Kevin| 6 min read| December 09, 2022| [Devlog] #OpenGL #Context #Renderer

So far we only used winit and raw-gl-context for our window and context creations. However, to be certain that our current abstraction works with different context providers, we will try glfw.

GLFW stands for Graphics Library Framework and is a lightweight solution to create a window and OpenGL/Vulkan context. In C++ it's one of the most common solutions in addition to SDL2.

Well, let's see how our abstraction works with this C-based library.

First of all, we need to follow the prerequisites as described on the page and actually install GLFW on our machine. I use Arch by the way, so I only had to call:

pacman -S glfw

but your mileage may vary.

Then we add it to our cargo.toml as another dev-dependency, disabling the default-features again(unless you need wayland support):

#alternative window and context creation
glfw = { version = "0.*", default-features = false }

Now, we can pretty much yoink the sample code, just how we did with winit. However, I added some window hints to make sure we get suitable context, and I also made it a debug context, to make sure we get (more) debug messages with our callback. Also, we don't need event handling, so I just checked for ESC to close the window and removed the event handler

Note Because I am using a tiling window manager, I make the window not resizeable. This has the effect that the window "pops out" of the tiles and is floating on top.

Instead of putting it into main, I rename our existing one to winit_main and this new one glfw_main, so that we can toggle between them in our actual main.

use glfw::{Action, Context, Key};

fn glfw_main() {
    let mut glfw = glfw::init(glfw::FAIL_ON_ERRORS).unwrap();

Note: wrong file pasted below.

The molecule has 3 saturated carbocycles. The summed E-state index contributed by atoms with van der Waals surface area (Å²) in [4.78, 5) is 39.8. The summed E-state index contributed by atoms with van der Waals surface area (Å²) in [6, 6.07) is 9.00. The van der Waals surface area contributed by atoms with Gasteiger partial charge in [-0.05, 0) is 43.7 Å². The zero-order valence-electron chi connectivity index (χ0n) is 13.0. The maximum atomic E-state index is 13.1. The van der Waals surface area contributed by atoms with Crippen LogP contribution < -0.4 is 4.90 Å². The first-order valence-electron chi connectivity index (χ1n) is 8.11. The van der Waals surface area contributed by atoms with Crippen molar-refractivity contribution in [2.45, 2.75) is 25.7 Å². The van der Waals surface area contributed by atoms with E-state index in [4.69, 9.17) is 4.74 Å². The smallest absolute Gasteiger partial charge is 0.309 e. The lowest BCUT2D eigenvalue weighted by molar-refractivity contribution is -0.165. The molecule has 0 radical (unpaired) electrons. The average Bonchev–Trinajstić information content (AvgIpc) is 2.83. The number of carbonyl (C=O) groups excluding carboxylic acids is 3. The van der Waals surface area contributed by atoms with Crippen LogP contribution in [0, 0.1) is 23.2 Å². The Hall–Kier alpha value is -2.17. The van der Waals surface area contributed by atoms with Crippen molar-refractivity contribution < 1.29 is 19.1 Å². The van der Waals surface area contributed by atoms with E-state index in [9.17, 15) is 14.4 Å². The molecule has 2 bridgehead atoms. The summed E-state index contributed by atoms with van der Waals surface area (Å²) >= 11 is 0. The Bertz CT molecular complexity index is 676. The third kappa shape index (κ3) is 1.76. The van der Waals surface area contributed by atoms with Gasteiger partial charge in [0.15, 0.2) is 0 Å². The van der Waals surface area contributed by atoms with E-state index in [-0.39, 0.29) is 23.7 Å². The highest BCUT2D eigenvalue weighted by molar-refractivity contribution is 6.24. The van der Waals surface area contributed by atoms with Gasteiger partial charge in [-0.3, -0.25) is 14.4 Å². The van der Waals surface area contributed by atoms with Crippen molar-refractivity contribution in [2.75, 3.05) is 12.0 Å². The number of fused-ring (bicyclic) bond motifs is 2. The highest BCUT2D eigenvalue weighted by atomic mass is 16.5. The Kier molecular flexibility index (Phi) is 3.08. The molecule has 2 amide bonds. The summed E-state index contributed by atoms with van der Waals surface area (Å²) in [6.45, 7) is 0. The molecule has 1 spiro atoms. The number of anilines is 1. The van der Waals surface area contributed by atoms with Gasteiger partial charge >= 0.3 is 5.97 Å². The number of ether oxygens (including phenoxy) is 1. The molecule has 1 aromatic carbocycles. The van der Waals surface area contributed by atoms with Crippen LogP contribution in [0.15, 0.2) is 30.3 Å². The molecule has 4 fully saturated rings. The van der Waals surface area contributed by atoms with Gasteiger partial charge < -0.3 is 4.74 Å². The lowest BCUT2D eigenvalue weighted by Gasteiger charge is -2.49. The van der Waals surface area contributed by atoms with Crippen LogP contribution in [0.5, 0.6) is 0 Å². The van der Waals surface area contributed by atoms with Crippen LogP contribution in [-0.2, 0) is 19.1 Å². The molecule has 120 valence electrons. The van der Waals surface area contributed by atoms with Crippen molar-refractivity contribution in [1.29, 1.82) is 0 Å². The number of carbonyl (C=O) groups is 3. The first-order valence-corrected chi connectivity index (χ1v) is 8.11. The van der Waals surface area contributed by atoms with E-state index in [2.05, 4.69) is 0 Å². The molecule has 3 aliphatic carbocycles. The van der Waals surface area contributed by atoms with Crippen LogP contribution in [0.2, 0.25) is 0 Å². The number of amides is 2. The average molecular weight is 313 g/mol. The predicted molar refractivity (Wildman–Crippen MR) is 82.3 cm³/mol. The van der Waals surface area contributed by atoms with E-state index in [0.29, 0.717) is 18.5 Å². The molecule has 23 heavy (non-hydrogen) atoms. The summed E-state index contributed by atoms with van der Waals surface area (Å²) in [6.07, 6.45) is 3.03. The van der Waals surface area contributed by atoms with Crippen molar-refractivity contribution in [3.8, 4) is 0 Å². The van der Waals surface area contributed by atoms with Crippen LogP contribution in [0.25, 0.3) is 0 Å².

// Create a windowed mode window and its OpenGL context
    // window hints have to be set before the window is created
    glfw.window_hint(glfw::WindowHint::ContextVersion(4, 3));

    let (mut window, events) = glfw
        .create_window(300, 300, "Hello this is GLFW", glfw::WindowMode::Windowed)
        .expect("Failed to create GLFW window.");


    while !window.should_close() {
        for (_, event) in glfw::flush_messages(&events) {
            if let glfw::WindowEvent::Key(Key::Escape, _, Action::Press, _) = event {

If all went well, running it should open a little window.

Now we implement our GLContext trait over a newtype again. GLFW is one of the aforementioned dependencies that actually require mutability for swap_buffers and get_proc_address, so our foresight paid off!

struct GLFWContext(glfw::Window);
impl opengl::GLContext for GLFWContext {
    fn swap_buffers(&mut self) {

    fn get_proc_address(&mut self, name: &'static str) -> *const std::ffi::c_void {

Now we try to do the same with did before: We try to create our context after making the GLContext current.

let mut context = opengl::Context::new(GLFWContext(window))?;

However, now we run into an issue: glfw gives us a window, which also acts as context. If we were to transfer ownership, we wouldn't be able to use the window anymore.